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Re: [UCR] RIF needs different reasoning methods

From: Ed Barkmeyer <edbark@nist.gov>
Date: Mon, 06 Mar 2006 15:19:31 -0500
Message-ID: <440C9953.7030204@nist.gov>
To: Francois Bry <bry@ifi.lmu.de>
CC: public-rif-wg@w3.org


I am trying to follow your requirements, and I want to understand whether I 
have it right.

you wrote:

>>What is the nature of that support? I mean, pragmatically speaking,
>>what needs to be done to enable such support?
> To make it possible to distinguish between different fragment of RIF:
> 1. declatratibe RIF rules, themselvbes distinguished into 1.1 deduction
> rules and 1.2 normative rules
> 2. reactive rules

That is, you want 3 kinds of RIF rules:

a) "deduction rules", generally having the semantics
    FROM <antecedent> CONCLUDE <consequent assertion>
where the <consequent assertion> is to be recorded in the KB for future use.

b) "normative rules", generally having the semantics
    WHEN <antecedent> REQUIRE <consequent assertion>
where the <consequent assertion> must (at the point of this evaluation) 
already be recorded in the KB; otherwise the KB is inconsistent.  An 
alternative semantics is that the <consequent assertion> must be free of 
direct contradiction in the KB.  In either case, this may be interpreted to 
require backward chaining.  But it might also be implemented by explicitly 
concluding <consequent assertion> and testing for consistency.

c) "reactive rules", generally having the semantics
    WHEN <antecedent> PERFORM <action>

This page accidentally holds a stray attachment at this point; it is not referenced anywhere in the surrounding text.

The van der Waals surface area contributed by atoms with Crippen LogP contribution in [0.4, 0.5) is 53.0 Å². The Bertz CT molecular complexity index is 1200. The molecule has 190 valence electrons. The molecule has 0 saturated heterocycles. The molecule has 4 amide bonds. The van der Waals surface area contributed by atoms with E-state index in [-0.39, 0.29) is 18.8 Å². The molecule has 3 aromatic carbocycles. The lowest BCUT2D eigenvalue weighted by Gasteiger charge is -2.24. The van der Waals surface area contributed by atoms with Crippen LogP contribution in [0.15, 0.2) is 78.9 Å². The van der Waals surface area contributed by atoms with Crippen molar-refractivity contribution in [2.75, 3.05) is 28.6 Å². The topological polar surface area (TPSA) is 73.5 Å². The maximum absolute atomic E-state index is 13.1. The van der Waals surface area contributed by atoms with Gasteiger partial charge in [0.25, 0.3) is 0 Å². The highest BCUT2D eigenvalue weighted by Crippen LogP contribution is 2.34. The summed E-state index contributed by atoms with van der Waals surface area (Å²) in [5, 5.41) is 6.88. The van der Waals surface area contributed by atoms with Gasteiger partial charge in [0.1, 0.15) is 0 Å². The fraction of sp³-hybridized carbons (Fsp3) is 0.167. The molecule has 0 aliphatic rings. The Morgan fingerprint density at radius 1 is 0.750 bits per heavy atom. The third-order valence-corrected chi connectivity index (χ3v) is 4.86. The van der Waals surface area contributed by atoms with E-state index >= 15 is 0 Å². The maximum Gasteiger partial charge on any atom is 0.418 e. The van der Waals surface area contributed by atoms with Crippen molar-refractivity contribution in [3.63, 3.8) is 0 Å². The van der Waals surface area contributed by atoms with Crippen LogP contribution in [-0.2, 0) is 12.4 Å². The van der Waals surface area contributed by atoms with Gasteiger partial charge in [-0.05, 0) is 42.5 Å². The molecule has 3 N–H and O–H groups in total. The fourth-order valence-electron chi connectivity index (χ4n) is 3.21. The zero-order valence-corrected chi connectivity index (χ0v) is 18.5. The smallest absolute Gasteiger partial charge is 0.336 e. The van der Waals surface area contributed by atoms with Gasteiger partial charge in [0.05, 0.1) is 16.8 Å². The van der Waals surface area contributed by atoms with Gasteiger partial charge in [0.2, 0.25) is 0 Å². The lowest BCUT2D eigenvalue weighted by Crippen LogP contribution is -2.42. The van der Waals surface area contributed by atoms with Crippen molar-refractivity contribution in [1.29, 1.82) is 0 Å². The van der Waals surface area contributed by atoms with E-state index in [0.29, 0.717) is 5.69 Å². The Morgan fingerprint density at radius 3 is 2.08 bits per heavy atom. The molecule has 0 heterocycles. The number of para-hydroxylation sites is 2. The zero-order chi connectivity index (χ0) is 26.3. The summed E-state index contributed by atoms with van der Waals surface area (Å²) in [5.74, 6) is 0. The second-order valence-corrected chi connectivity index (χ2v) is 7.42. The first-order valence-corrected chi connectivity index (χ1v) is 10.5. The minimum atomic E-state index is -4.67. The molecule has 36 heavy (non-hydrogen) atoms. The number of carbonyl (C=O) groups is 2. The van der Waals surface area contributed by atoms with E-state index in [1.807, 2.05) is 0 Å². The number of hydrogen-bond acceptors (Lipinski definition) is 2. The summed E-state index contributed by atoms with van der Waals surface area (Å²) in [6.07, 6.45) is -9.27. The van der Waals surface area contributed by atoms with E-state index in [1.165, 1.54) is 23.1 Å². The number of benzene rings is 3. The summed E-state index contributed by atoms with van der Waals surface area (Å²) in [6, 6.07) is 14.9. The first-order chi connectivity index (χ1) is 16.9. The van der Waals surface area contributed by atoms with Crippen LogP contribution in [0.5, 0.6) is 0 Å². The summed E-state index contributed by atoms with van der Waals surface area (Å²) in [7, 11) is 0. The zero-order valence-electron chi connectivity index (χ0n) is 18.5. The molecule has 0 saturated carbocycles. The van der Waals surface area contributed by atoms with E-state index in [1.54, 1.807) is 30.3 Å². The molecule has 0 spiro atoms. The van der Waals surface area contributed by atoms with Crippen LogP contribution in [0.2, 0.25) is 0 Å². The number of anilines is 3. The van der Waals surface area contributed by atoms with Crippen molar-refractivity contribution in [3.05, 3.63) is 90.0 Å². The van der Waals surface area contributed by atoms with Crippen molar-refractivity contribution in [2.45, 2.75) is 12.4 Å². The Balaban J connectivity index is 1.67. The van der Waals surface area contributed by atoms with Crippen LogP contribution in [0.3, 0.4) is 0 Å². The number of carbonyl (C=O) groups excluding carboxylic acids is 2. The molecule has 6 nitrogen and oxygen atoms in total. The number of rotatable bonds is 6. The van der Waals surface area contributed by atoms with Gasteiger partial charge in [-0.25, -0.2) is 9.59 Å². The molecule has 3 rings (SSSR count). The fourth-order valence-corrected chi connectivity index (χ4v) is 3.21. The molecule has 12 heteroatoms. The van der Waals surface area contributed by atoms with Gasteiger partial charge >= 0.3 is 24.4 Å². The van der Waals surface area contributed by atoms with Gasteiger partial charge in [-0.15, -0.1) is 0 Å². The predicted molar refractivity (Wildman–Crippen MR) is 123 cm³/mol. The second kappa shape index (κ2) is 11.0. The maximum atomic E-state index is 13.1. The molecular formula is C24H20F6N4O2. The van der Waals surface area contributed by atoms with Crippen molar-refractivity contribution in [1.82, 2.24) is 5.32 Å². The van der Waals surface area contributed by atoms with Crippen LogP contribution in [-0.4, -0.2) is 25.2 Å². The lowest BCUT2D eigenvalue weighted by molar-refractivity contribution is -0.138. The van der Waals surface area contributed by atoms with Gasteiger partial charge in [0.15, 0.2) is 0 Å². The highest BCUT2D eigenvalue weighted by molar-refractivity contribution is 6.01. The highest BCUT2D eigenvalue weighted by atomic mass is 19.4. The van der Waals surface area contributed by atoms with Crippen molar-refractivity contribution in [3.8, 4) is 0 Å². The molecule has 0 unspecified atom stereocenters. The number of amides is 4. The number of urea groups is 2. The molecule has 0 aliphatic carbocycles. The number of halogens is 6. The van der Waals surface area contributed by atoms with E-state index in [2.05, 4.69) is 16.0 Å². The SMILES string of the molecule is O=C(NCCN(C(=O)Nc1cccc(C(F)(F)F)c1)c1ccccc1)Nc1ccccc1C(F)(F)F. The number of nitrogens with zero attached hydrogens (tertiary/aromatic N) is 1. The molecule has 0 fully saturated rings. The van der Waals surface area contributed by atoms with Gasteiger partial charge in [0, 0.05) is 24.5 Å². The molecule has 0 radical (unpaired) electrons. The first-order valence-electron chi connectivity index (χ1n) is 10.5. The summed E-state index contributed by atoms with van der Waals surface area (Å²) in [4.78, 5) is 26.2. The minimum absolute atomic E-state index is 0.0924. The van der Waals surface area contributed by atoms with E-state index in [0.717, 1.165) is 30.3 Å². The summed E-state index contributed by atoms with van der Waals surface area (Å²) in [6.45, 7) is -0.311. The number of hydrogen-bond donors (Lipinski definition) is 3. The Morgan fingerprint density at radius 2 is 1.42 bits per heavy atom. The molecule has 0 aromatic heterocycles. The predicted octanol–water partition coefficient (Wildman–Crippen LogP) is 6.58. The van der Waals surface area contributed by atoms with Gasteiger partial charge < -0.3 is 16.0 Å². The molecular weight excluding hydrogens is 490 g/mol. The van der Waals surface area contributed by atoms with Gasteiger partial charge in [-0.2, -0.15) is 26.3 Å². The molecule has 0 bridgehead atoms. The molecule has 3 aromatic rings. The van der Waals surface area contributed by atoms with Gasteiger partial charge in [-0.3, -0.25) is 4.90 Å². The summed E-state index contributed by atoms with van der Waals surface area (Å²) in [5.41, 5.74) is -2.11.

where the relationship between the <action> and the KB is either none, or not 
considered to be significant to the evaluation of the ruleset, or ?

 From your example, I also understand that in some cases, (c) may be a 
substitute for (b), whence the term "enforcement rule".  That is, if the 
would-be normative rule is:
the "enforcement rule" might be phrased:
   WHEN B1 AND B2-contradiction PERFORM <remedial-action>.
So there may be a subclass of "reactive rule" that is explicitly "remedial 
rules" or "enforcement rules" or "compensatory rules" that have a known 
relationship to the related KB elements.

(I am deliberately using datalog notions here, because I am at a loss to 
understand these categories more generally.  But I think you may have some 
more general interpretations in mind.)

If I understand you correctly, the syntax of these three kinds of rules may be 
very similar, but they must be distinguishable.  Further, do I understand that 
you intend to permit the receiving engine to interpret one of these rules with 
one of the other semantics, where that re-interpretation is consistent with 
its own reasoning algorithms?

I do agree that one might exchange the (b) form and allow some interpretation 
of the (c) kind.  The issue, of course, is whether the semantics permit or 
prohibit the creation of an "inconsistent" KB.  It seems also that it would be 
reasonable to interpret (b) as (a) or (a) as (b), where that interpretation is 
consistent with the rest of the reasoning algorithm, so long as it doesn't 
wreck the expected use of the RIF interchange.

It strikes me that we may get very close to implementation issues in defining 
the semantics of rulesets (as the interchange between Bijan and François 
suggests) or we may get perilously close to distinguishing the purpose of the 

(BTW, it seems to me that in a distributed rules evaluation scenario, the idea 
of an overall-inconsistent KB has to be supported.  What agent A "knows" may 
not be 100% consistent with what agent B "knows".  So each KB can be locally 
consistent, while the overall KB is not.  In fact, I'm reasonably sure this 
sort of thing plagues the intelligence community.)

Your scenario includes all of these notions.  I just want to be sure I am 
taking home the intended lesson.


Edward J. Barkmeyer                        Email: edbark@nist.gov
National Institute of Standards & Technology
Manufacturing Systems Integration Division
100 Bureau Drive, Stop 8263                Tel: +1 301-975-3528
Gaithersburg, MD 20899-8263                FAX: +1 301-975-4482

"The opinions expressed above do not reflect consensus of NIST,
  and have not been reviewed by any Government authority."
Received on Monday, 6 March 2006 20:19:43 UTC

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